Miguel BoyayanDisappointment and restlessness as to the future of the environment of our precious planet Earth ended the year of 2009. Furthermore, this was not restricted to the hordes of militant environmentalists, nor was it contained within the boundaries of the international scientific community nor of political pressure groups. Disseminated in various ways by the media, or better said, by practically all the media worldwide, these sentiments spread throughout society and penetrated many social segments that were simply interested in and concerned about the minimally healthy survival of their old habitat within the vast universe. The blame for all of this was ascribed to the more than relative political failure of the Copenhagen Conference, which dragged on melancholically until December 19, with the rather desperate attempt by several world leaders to attain a consistent consensus on global climate change, which, at the end of the day, was not achieved.
Still, this first issue of Pesquisa FAPESP in 2010 does not discuss the environment only to narrate the collapse of the pursuit of post-Kyoto international agreement. In truth, one might say that the environment is present in a rather different and positive manner in the feature article of special editor Carlos Fioravanti about a broad work program that has been bringing together, for four years, the researchers of the Butantan Institute and scientific centers in the state of Pará, as part of an investigation that ranges from the chemistry of the toxins of snakes, scorpions and other local creatures to the study of the Amazon Region’s biodiversity, also encompassing the history of health and other social processes connected with the cultural environment of the region. The Amazon Region, also the target of deep concern when the subject is the Earth’s warming, enters the scene in Fioravanti’s sensitive text, starting on page 16, with the wealth and specific traits of a biodiversity that, if properly heard, seems able to provide new and major answers to a number of inquiries in the field of toxinology and pharmacology. It is well worth checking it out.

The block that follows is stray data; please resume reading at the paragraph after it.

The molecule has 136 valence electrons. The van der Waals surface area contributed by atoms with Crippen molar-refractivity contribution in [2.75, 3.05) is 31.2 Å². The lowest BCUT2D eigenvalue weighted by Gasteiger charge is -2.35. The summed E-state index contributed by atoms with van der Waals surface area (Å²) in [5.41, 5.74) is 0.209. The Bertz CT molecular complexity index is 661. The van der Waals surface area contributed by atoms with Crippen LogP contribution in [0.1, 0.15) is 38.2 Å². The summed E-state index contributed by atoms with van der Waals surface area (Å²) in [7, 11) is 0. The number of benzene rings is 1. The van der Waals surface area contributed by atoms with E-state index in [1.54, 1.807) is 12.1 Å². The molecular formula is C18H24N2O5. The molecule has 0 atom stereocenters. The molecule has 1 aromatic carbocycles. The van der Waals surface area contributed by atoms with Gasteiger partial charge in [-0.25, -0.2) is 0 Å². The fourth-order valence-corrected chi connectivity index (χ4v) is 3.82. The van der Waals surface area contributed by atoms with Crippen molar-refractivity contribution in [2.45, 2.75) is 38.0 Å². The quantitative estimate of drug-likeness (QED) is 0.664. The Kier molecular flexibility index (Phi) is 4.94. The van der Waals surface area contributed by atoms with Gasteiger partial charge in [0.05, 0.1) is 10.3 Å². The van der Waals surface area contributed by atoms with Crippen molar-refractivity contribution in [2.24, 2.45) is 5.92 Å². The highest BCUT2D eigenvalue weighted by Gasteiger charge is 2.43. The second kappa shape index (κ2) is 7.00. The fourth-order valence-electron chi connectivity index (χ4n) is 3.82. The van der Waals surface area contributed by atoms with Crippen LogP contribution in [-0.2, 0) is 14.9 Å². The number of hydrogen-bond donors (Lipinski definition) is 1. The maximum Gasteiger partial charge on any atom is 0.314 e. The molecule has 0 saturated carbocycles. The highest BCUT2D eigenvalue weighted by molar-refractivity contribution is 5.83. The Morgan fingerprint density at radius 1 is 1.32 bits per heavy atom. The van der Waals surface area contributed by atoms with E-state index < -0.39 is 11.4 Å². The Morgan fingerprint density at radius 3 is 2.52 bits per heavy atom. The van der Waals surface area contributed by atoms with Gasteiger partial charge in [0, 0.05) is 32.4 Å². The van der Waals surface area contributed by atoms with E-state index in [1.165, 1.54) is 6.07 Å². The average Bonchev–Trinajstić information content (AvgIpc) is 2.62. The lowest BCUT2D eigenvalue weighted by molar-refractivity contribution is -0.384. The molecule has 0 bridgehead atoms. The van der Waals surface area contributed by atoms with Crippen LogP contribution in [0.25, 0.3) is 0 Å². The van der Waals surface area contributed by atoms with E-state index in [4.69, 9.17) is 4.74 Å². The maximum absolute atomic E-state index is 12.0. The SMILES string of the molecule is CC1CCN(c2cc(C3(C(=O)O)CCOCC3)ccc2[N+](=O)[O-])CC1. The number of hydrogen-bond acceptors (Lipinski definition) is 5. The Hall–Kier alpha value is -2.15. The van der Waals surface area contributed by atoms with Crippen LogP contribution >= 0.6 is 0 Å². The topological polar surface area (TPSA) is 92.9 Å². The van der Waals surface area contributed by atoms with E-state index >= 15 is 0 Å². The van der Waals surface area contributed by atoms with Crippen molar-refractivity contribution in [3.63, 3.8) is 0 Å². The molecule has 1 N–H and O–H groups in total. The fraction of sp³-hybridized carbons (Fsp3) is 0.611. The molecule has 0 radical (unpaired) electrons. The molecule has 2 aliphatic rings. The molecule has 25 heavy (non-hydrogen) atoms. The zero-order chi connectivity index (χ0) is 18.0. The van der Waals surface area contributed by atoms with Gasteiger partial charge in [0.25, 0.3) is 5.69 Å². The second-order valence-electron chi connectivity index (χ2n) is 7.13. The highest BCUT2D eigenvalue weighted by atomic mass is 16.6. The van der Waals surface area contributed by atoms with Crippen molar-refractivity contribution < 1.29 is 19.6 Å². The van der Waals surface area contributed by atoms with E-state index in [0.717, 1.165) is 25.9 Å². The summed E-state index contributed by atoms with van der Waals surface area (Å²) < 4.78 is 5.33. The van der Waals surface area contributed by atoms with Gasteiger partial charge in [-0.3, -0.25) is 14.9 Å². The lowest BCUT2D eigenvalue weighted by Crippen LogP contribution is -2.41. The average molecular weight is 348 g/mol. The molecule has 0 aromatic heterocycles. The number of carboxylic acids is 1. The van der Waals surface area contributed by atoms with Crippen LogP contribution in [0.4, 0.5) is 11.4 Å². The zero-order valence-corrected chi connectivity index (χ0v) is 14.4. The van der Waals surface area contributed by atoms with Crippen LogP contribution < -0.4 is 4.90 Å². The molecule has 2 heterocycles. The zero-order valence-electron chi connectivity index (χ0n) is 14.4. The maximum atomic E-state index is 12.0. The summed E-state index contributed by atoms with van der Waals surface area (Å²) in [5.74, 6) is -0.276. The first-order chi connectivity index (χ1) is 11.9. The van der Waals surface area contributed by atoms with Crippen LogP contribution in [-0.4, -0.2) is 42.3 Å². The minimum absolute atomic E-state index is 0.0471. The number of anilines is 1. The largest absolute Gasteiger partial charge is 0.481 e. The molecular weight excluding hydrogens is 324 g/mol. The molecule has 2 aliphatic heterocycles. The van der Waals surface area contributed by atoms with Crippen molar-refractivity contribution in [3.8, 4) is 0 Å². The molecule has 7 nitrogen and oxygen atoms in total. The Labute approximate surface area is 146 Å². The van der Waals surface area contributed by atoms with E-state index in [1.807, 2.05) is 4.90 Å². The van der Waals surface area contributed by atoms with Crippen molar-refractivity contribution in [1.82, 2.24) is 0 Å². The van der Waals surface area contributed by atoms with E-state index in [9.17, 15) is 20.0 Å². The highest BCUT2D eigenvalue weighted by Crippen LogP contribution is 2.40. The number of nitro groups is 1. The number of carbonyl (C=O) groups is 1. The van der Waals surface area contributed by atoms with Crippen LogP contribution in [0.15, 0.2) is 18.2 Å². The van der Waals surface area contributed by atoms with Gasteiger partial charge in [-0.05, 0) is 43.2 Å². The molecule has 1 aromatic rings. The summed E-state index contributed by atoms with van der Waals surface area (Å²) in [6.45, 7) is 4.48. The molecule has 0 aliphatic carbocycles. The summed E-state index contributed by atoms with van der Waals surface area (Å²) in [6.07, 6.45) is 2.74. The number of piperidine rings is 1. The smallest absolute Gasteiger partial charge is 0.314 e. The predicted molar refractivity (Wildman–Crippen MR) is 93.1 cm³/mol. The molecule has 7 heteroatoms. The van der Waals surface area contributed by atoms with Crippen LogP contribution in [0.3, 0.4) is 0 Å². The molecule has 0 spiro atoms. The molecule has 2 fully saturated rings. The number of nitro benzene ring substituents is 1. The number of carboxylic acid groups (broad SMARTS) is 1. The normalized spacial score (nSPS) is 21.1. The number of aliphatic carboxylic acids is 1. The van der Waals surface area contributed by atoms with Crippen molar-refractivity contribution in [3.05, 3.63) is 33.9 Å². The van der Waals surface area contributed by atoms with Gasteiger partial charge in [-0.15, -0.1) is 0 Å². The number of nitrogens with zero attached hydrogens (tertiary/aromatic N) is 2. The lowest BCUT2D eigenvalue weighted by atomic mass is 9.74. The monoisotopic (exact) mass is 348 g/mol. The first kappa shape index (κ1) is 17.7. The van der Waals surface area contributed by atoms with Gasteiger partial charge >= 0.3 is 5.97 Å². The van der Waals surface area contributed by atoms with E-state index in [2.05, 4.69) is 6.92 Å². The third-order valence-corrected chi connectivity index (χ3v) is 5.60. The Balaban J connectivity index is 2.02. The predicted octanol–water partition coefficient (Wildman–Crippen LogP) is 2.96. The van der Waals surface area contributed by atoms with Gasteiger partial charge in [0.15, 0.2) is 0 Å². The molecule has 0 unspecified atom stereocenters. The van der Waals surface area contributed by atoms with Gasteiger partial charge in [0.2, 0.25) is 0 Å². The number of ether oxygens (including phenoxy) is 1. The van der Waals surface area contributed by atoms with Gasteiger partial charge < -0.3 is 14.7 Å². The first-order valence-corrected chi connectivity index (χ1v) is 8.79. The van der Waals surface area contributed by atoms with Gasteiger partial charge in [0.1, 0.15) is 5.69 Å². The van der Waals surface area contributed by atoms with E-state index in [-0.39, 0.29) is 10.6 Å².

The environment from a different viewpoint: I highlight the article by our technology editor Marcos de Oliveira about a home run solely on solar energy: the Solar Flex House, designed and built by a consortium of six Brazilian universities. The house was entered into an international competition for projects that are healthy for the planet, to be held next June, in Madrid (page 66).
To close in a circular manner, I return to the Copenhagen Conference, the subject matter of the article by our scientific and technological policy editor, Fabrício Marques (page 28), and to a fine analysis of research into global climate change, which emerges from the back-and-forth interview with one of the most respected Brazilian scientists in this field, a character well worth becoming familiar with: Carlos Nobre (page 10).
I also wish all our readers a fascinating year in 2010, full of discoveries, scientific or otherwise, but always important.Republish